Oklahoma Supreme Court Strikes Abortion Law

Kelsey Jukam

OKLAHOMA CITY (CN) – The Oklahoma Supreme Court on Tuesday struck down a law requiring doctors at clinics that provide abortions to have hospital admitting privileges, echoing a U.S. Supreme Court decision this year that struck down a similar law in Texas.

Oklahoma Senate Bill 1848 requires abortion facilities to have a doctor with admitting privileges at a hospital within 30 miles on any day an abortion is performed.

Justice Joseph Watt, writing for the court, said the law places an unconstitutional burden on a woman’s access to abortion “under the guise of the protection of women’s health.”

“Every woman in this country has a constitutionally protected right to choose whether to terminate her pregnancy before viability,” Watt said. “This right is protected from undue interference from the State.”

Tuesday’s ruling overturns a district court ruling in February upholding the law signed by Gov. Mary Fallin in 2014.

Attorneys for the Center for Reproductive Rights challenged the law on behalf of Dr. Larry Burns, who performs nearly half of Oklahoma’s abortions, according to The Associated Press.

Burns applied to at least 16 hospitals for admitting privileges, but either received no response or was rejected, because his specialty does not have a recognized board certification, and he was unable to meet the requirement of admitting the minimum number of six patients per year, according to the state supreme court.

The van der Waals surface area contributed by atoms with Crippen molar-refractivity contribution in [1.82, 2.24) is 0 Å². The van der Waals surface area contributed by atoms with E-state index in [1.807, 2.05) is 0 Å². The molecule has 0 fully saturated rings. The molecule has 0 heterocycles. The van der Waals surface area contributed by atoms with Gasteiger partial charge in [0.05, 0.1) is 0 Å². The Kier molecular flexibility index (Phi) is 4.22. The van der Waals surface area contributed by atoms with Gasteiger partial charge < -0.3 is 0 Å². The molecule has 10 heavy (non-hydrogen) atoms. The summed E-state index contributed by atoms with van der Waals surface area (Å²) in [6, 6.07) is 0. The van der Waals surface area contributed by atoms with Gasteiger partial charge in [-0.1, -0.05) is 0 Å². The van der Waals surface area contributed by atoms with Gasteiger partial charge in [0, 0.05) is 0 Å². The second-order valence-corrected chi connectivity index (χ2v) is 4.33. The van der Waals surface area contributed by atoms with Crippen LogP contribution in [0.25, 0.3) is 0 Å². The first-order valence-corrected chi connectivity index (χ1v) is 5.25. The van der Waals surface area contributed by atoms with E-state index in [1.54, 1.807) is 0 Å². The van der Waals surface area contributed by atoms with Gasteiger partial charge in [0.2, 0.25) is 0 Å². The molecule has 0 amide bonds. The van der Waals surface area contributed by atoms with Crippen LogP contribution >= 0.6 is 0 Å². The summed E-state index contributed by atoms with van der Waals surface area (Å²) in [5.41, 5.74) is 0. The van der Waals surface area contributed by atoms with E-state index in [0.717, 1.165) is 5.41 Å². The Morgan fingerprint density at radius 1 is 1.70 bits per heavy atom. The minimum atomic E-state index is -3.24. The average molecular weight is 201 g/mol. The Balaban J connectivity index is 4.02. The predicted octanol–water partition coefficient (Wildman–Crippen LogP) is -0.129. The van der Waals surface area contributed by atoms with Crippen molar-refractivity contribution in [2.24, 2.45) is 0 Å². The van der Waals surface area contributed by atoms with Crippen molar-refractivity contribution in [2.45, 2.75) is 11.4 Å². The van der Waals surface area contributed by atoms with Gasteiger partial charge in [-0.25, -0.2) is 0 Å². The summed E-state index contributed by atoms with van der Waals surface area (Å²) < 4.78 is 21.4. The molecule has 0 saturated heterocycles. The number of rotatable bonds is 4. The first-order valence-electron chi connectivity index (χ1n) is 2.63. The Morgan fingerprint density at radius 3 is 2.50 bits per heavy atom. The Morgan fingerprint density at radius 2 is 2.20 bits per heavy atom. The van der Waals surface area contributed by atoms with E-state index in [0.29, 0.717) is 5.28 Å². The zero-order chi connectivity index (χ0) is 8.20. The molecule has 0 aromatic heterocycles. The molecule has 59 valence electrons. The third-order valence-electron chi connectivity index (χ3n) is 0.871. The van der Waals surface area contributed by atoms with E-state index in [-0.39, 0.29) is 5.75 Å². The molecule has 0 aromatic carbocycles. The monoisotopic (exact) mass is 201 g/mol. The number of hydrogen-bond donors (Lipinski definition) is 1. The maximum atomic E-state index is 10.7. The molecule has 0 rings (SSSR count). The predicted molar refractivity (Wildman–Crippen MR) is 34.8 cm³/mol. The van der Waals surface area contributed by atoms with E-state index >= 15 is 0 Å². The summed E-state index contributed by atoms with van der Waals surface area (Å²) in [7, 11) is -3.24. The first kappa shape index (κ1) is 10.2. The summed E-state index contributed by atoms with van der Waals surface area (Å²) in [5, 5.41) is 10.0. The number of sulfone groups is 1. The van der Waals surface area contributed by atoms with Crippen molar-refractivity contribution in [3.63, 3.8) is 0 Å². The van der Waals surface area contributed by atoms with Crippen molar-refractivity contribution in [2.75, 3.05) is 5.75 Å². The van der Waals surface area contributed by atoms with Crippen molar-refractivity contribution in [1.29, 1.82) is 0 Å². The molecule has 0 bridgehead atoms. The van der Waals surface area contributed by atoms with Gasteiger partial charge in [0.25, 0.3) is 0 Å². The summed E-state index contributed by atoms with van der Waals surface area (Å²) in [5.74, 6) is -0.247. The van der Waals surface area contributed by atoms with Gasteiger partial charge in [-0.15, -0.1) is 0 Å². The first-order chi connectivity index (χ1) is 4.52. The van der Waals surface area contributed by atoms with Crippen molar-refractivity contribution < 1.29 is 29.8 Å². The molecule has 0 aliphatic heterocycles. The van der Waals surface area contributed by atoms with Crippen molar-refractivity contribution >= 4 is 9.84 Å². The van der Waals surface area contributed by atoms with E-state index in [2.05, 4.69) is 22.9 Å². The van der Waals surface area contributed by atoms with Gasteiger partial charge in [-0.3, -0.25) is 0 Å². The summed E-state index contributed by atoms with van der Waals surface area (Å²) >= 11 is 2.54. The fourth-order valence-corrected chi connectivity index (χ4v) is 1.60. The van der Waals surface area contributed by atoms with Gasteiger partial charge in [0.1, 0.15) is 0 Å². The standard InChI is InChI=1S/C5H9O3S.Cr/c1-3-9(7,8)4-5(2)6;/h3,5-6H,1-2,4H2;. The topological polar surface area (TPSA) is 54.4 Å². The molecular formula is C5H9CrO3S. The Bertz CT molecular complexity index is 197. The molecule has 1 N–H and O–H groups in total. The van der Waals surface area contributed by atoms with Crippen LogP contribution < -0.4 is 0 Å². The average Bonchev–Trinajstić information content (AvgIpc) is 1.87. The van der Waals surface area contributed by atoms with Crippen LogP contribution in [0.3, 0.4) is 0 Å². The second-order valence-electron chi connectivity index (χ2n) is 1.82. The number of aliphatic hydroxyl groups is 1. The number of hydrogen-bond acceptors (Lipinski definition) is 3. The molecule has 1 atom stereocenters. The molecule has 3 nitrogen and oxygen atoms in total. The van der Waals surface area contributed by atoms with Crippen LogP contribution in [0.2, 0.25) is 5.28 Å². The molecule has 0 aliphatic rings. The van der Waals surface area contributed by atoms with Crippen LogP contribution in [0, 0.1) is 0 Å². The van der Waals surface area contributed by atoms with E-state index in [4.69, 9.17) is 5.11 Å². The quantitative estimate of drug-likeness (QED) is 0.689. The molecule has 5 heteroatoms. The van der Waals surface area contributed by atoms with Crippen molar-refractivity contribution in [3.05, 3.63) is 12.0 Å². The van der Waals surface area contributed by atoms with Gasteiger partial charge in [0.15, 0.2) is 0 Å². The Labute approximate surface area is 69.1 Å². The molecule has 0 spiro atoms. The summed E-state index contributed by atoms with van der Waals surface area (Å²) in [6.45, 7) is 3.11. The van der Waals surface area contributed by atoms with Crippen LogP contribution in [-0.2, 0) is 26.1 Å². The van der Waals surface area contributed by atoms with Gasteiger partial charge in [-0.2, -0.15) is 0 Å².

“Paradoxically his pristine medical record renders him ineligible under the hospital’s yearly minimum in-patient admission requirement,” Watt wrote for the court.

After a nearly identical law passed in Texas in 2013, the number of abortion facilities in the state dropped by half.

In June, the U.S. Supreme Court ruled in Whole Woman’s Health v. Hellerstedt that such a reduction placed an undue and unconstitutional burden on women seeking abortion.

“The medical statistics reflected how safe the procedure is and, further, that admitting privileges to a hospital have no effect on the quality of care the patient receives,” Watt wrote for his court.

Center for Reproductive Rights CEO Nancy Northup called the ruling “a victory for Oklahoma women and another rebuke to politicians pushing underhanded laws.”

“Whether in Oklahoma, Texas or elsewhere, allowing politicians to trample women’s rights by shutting down clinics is not only wrong, it’s dangerous,” she said.

Watt and his court also found that SB 1848 violates the Oklahoma Constitution’s ban on laws containing more than one subject, with 12 “separate and unrelated subsections.”

“Sections in SB 1848 are so unrelated and misleading that a legislator voting on this matter could have been left with an unpalatable all-or-nothing choice,” Watt said.

The Oklahoma Attorney General’s office did not respond to phone and email requests for comment.

The ruling came on the same day another effort to reduce abortions was approved, as the Oklahoma Board of Health adopted the “Humanity of the Unborn Child Act.”

It will require restrooms in hospitals, nursing homes, restaurants and public schools to post signs with information urging pregnant women to seek services from agencies “willing and able” to help a woman carry her child to term.

As the Legislature did not approve any money for this new requirement, businesses and other organizations will have to pay an estimated $2.3 million to put up the signs, according to The Associated Press.

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